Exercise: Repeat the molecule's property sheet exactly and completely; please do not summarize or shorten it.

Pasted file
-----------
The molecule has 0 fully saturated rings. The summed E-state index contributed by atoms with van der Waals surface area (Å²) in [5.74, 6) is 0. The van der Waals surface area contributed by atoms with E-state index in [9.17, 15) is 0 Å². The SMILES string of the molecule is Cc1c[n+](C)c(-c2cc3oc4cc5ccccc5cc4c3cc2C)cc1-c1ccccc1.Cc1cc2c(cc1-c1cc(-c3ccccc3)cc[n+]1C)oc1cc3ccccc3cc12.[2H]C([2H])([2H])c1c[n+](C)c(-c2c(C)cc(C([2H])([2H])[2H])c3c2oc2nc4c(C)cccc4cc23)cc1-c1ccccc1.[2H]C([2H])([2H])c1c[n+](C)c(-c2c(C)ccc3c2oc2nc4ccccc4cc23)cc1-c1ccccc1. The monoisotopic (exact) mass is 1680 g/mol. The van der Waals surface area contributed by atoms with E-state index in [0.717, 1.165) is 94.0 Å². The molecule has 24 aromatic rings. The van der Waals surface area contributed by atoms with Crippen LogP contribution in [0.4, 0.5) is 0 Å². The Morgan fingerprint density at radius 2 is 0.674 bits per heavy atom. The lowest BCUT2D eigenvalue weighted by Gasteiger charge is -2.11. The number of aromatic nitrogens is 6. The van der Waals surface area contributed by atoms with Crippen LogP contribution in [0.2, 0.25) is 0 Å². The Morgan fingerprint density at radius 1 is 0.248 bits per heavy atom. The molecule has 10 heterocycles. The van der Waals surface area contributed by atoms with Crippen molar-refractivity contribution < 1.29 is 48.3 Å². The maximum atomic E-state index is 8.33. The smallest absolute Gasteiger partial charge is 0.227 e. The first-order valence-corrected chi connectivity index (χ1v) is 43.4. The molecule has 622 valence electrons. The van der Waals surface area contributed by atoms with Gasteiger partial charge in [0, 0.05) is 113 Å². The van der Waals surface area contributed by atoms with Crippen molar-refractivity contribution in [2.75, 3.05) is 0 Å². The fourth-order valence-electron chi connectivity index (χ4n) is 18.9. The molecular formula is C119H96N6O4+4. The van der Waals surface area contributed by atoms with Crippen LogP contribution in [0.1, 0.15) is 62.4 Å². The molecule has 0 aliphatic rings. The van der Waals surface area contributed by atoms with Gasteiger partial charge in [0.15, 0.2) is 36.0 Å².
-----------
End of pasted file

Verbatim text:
The molecule has 0 fully saturated rings. The summed E-state index contributed by atoms with van der Waals surface area (Å²) in [5.74, 6) is 0. The van der Waals surface area contributed by atoms with E-state index in [9.17, 15) is 0 Å². The SMILES string of the molecule is Cc1c[n+](C)c(-c2cc3oc4cc5ccccc5cc4c3cc2C)cc1-c1ccccc1.Cc1cc2c(cc1-c1cc(-c3ccccc3)cc[n+]1C)oc1cc3ccccc3cc12.[2H]C([2H])([2H])c1c[n+](C)c(-c2c(C)cc(C([2H])([2H])[2H])c3c2oc2nc4c(C)cccc4cc23)cc1-c1ccccc1.[2H]C([2H])([2H])c1c[n+](C)c(-c2c(C)ccc3c2oc2nc4ccccc4cc23)cc1-c1ccccc1. The monoisotopic (exact) mass is 1680 g/mol. The van der Waals surface area contributed by atoms with E-state index in [0.717, 1.165) is 94.0 Å². The molecule has 24 aromatic rings. The van der Waals surface area contributed by atoms with Crippen LogP contribution in [0.4, 0.5) is 0 Å². The Morgan fingerprint density at radius 2 is 0.674 bits per heavy atom. The lowest BCUT2D eigenvalue weighted by Gasteiger charge is -2.11. The number of aromatic nitrogens is 6. The van der Waals surface area contributed by atoms with Crippen LogP contribution in [0.2, 0.25) is 0 Å². The Morgan fingerprint density at radius 1 is 0.248 bits per heavy atom. The molecule has 10 heterocycles. The van der Waals surface area contributed by atoms with Crippen molar-refractivity contribution < 1.29 is 48.3 Å². The maximum atomic E-state index is 8.33. The smallest absolute Gasteiger partial charge is 0.227 e. The first-order valence-corrected chi connectivity index (χ1v) is 43.4. The molecule has 622 valence electrons. The van der Waals surface area contributed by atoms with Gasteiger partial charge in [0, 0.05) is 113 Å². The van der Waals surface area contributed by atoms with Crippen molar-refractivity contribution in [2.75, 3.05) is 0 Å². The fourth-order valence-electron chi connectivity index (χ4n) is 18.9. The molecular formula is C119H96N6O4+4. The van der Waals surface area contributed by atoms with Crippen LogP contribution in [0.1, 0.15) is 62.4 Å². The molecule has 0 aliphatic rings. The van der Waals surface area contributed by atoms with Gasteiger partial charge in [0.15, 0.2) is 36.0 Å².